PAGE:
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I need help :/

I'm new to Buddhism, I only know one Buddhist but she doesn't like talking about it to anyone so she's no help, but I want to know which books I should read to become more informed in Buddhism :/ please help :(

Comments

  • silversilver In the beginning there was nothing, and then it exploded. USA, Left coast. Veteran

    Hi Chris, I'm maybe six months into having discovered Buddhism, and I poked around on the internet, then the library and found lots of stuff to read about. My favorite book, which has become my Buddhist 'Bible' is all about his life as told by the very famous Vietnamese Monk, Thich Nhat Hanh, and the book is called Old Path, White Clouds. This book tells the Buddha's life story in a very enchanting and engaging and yet realistic way.

    Just the other day, I ordered 3 books about Buddhism (cheap/used) on Amazon.com, and I wasn't into two of them and donated them to my library, but the third one sounded good.

    Happy hunting!

    Vastmind
  • SpinyNormanSpinyNorman It's still all old bollocks Veteran

    @Chrisv23c said:> I'm new to Buddhism, I only know one Buddhist but she doesn't like talking about it to anyone so she's no help, but I want to know which books I should read to become more informed in Buddhism please help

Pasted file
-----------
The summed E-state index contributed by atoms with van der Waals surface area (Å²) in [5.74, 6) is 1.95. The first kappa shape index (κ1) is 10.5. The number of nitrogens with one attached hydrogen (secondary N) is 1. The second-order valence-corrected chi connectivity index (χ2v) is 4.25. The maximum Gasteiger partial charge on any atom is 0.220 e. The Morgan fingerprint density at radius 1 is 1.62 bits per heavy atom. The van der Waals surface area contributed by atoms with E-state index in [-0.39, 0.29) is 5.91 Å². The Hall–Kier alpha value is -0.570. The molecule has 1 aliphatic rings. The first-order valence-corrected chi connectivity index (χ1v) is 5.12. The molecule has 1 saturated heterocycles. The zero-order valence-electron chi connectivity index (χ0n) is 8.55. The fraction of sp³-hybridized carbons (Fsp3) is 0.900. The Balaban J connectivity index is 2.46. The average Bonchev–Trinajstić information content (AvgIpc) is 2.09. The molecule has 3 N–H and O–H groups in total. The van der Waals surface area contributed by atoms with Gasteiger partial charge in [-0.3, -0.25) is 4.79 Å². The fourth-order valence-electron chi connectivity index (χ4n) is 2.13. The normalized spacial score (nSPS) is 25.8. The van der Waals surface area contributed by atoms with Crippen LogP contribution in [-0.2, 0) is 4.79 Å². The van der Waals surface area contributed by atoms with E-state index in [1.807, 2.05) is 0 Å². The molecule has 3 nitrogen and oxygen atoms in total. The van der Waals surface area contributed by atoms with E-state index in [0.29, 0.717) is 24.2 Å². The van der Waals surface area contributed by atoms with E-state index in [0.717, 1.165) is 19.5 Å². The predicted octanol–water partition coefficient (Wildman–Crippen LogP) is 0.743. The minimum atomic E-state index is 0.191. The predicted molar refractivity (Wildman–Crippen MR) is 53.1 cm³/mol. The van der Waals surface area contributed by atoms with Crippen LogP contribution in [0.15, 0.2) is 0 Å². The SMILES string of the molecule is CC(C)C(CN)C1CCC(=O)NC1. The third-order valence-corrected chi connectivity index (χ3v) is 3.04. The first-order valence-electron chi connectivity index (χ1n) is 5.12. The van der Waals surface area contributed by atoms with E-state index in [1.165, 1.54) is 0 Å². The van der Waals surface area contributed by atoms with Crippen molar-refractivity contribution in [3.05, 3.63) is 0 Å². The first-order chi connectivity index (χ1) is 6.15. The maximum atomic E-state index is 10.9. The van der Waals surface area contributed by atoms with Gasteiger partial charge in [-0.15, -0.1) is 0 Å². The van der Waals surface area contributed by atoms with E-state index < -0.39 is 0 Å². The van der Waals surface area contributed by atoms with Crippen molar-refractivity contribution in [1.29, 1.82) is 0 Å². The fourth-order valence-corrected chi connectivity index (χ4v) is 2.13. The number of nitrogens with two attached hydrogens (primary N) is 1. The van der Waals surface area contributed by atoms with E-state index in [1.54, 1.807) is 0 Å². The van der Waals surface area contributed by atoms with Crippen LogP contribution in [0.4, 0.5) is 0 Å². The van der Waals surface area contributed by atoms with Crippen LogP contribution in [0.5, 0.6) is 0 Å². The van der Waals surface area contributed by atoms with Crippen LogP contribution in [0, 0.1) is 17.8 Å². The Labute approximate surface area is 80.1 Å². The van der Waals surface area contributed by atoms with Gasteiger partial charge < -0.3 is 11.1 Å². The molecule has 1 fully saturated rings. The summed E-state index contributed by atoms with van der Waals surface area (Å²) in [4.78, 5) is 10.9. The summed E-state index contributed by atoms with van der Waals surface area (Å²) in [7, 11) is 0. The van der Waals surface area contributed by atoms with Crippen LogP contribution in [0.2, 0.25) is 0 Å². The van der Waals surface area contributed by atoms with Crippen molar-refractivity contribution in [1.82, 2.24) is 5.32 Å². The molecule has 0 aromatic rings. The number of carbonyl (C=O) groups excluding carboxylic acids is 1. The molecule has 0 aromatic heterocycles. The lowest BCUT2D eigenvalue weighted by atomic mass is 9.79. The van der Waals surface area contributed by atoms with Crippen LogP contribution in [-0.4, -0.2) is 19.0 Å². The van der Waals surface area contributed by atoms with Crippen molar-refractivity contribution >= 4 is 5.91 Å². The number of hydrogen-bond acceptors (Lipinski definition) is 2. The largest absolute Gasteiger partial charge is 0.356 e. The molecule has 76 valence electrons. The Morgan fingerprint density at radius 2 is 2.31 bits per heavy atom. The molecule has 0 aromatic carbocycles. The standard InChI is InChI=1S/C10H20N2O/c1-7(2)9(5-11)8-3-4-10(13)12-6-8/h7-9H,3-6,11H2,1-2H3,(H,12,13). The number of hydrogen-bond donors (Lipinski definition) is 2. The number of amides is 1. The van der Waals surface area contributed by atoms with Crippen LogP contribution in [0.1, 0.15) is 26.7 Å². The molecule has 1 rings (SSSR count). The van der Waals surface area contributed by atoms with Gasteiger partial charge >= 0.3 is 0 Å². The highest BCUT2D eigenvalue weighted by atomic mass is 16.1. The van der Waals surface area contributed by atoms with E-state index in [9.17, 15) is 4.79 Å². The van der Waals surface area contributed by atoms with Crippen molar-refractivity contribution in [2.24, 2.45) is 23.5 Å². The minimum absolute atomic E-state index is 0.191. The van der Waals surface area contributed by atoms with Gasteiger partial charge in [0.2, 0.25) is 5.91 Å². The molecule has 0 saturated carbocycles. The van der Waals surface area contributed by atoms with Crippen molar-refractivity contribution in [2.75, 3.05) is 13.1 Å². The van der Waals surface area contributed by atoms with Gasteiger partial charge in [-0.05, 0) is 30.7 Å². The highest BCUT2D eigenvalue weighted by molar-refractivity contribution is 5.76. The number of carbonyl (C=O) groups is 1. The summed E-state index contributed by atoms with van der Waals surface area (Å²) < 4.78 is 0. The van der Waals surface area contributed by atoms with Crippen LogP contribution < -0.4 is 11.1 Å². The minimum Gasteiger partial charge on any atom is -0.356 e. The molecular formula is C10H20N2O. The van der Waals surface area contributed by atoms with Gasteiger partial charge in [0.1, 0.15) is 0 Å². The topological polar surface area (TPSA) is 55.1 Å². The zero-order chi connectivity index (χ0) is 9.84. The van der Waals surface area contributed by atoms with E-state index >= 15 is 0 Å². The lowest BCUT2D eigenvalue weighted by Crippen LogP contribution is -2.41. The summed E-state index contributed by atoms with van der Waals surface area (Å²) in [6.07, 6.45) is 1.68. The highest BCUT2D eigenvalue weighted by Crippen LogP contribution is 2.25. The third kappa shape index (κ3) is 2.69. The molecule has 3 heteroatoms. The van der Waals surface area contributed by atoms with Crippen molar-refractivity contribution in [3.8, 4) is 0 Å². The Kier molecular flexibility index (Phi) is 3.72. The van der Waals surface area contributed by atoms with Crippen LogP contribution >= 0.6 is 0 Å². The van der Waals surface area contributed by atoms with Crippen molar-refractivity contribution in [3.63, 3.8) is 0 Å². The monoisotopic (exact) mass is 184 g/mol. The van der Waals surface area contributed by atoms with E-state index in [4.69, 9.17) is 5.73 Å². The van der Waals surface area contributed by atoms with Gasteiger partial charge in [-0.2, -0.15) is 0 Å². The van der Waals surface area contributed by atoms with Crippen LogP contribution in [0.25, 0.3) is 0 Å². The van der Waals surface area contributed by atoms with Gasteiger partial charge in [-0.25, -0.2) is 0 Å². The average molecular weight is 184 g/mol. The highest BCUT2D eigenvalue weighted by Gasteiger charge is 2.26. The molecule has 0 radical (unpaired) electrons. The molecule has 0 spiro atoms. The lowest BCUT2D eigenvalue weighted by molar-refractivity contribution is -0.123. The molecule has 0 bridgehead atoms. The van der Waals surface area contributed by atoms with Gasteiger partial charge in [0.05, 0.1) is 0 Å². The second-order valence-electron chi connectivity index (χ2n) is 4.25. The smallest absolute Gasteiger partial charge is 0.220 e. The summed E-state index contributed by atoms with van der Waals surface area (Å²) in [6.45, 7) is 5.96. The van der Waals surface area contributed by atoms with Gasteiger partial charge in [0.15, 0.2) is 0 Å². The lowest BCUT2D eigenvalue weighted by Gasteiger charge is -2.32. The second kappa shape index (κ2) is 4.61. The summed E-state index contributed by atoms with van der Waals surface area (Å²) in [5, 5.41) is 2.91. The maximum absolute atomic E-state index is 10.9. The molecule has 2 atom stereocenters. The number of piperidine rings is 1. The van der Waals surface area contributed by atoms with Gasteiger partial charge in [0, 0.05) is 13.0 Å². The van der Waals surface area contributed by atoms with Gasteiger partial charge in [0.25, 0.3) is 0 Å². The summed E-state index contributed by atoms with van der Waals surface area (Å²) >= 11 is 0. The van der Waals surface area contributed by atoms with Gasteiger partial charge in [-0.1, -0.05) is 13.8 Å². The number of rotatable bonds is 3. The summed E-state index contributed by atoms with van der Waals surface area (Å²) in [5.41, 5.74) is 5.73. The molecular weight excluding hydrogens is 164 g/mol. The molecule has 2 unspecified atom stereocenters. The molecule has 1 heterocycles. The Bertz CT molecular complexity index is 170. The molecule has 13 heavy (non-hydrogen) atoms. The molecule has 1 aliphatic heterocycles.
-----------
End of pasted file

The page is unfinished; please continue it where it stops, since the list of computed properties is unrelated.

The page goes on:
This is a good general introduction to Buddhism: http://www.buddhanet.net/pdf_file/tree-enlightenment.pdf

    Are there any local Buddhist groups or centres you could visit? This site might be helpful: http://www.buddhanet.info/wbd/

    dhammachick
  • VastmindVastmind Memphis, TN Veteran
    edited April 2015

    Oh we love talking about it! You found the right place....

    @silver .... I'll PM you later on today. I can pass on some books I have finished...some I got passed on to me from people here. :)